Ellison, Lawrence J.

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ELLISON, LAWRENCE J. (1944– ), U.S. computer entrepreneur. Born out of wedlock in New York to a Jewish teenager and an Italian-American Air Force pilot, Ellison was raised by an aunt in a lower middle-class Jewish community in Chicago. At the University of Illinois, he was named science student of the year but dropped out of school after his aunt died. He enrolled at the University of Chicago, but also left before graduation. Ellison went to California, where, after a few jobs, he became a computer programmer. He was inspired by a paper on relational database theory, which held that if data could be stored in computers in a less "hierarchical" way, it would be easier to find and use. With two other programmers, Ellison began in 1977 what became the Oracle Corporation, now the foremost producer of computer software for corporate databases. At the time, ibm was doing pioneering research on the subject, but doubted that relational databases were commercially viable. Ellison put together a prototype and made his first sale to the cia. Over the next few years, Oracle found itself on the cutting edge of data storage technology. ibm was wrong and Ellison was right. Relational databases were the future, and Oracle, under strong pressure from Ellison, won marquee-name clients like the National Security Agency and Navy Intelligence before going public in 1986. Ellison turned Oracle into a world leader in producing software that runs large organizations. The initial release of Oracle was Oracle 2, even though there was no Oracle 1. The release number was intended to imply that all of the bugs had been worked out of an earlier version. Ellison was chief executive officer and a director from the time he cofounded the company. He was believed to be one of the richest people in America, with a net worth estimated at $18.7 billion.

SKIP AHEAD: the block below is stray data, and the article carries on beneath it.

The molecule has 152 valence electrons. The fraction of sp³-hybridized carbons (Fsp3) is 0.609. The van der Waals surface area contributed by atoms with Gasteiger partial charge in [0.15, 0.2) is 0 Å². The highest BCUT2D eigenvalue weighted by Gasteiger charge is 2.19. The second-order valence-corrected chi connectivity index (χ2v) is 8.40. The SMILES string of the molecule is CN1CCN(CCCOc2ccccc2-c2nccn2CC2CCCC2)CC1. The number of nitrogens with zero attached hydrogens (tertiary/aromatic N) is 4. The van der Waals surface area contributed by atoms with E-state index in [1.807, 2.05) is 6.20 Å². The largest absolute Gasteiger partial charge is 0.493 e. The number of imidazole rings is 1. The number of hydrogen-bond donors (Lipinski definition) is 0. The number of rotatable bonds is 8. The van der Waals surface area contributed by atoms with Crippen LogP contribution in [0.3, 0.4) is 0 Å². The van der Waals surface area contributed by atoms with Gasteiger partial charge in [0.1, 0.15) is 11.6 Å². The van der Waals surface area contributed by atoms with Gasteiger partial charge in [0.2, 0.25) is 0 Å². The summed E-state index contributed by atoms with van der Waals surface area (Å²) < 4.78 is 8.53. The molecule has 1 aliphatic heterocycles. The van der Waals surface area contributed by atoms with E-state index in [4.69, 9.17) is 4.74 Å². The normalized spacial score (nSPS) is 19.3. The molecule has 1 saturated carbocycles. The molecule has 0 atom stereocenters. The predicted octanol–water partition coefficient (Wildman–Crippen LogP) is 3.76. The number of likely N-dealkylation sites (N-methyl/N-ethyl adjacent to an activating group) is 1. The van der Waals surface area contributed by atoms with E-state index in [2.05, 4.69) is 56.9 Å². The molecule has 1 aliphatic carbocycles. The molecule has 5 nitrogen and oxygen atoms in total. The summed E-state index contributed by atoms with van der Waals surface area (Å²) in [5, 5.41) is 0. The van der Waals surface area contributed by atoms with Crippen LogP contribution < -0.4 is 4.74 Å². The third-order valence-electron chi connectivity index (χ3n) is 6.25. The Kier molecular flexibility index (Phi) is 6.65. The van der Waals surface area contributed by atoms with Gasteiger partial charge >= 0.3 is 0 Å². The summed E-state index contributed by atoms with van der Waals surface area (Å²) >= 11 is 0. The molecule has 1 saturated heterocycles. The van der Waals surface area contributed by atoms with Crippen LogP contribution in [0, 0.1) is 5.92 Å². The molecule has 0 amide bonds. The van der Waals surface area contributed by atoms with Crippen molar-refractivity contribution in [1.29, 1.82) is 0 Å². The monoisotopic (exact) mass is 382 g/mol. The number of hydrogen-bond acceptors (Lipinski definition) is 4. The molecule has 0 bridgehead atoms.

Ellison and Oracle developed a reputation for dealing on the edge. It sold software not yet ready for use and blamed customers when things went wrong. In the early 1990s the mistakes caught up with the company and it suffered significant losses. But in 1992 Ellison brought in new leadership and Oracle regained its place in the market. At that time Ellison began focusing on the big picture. In the mid-1990s, when Microsoft was still not appreciating the importance of the Internet, Ellison pushed Oracle to switch over to web-based data storage software. It was a brilliant move, and Oracle rode the Internet to new heights.

Ellison was also the leader and principal financier of Oracle-bmw Racing, which competed for the America's Cup in 1999 and 2003 on behalf of the Golden Gate Yacht Club of San Francisco. Ellison was the winner of the disastrous 1998 Sydney to Hobart Yacht Race in his boat Sayonara. The storm that hit the race cost six other sailors their lives, an experience that caused Ellison to swear off ocean racing. Ellison was believed to have the biggest yacht (as of 2004) in the world, named Rising Sun. It was 452.75 feet long and reportedly cost more than $200 million to build.

[Stewart Kampel (2nd ed.)]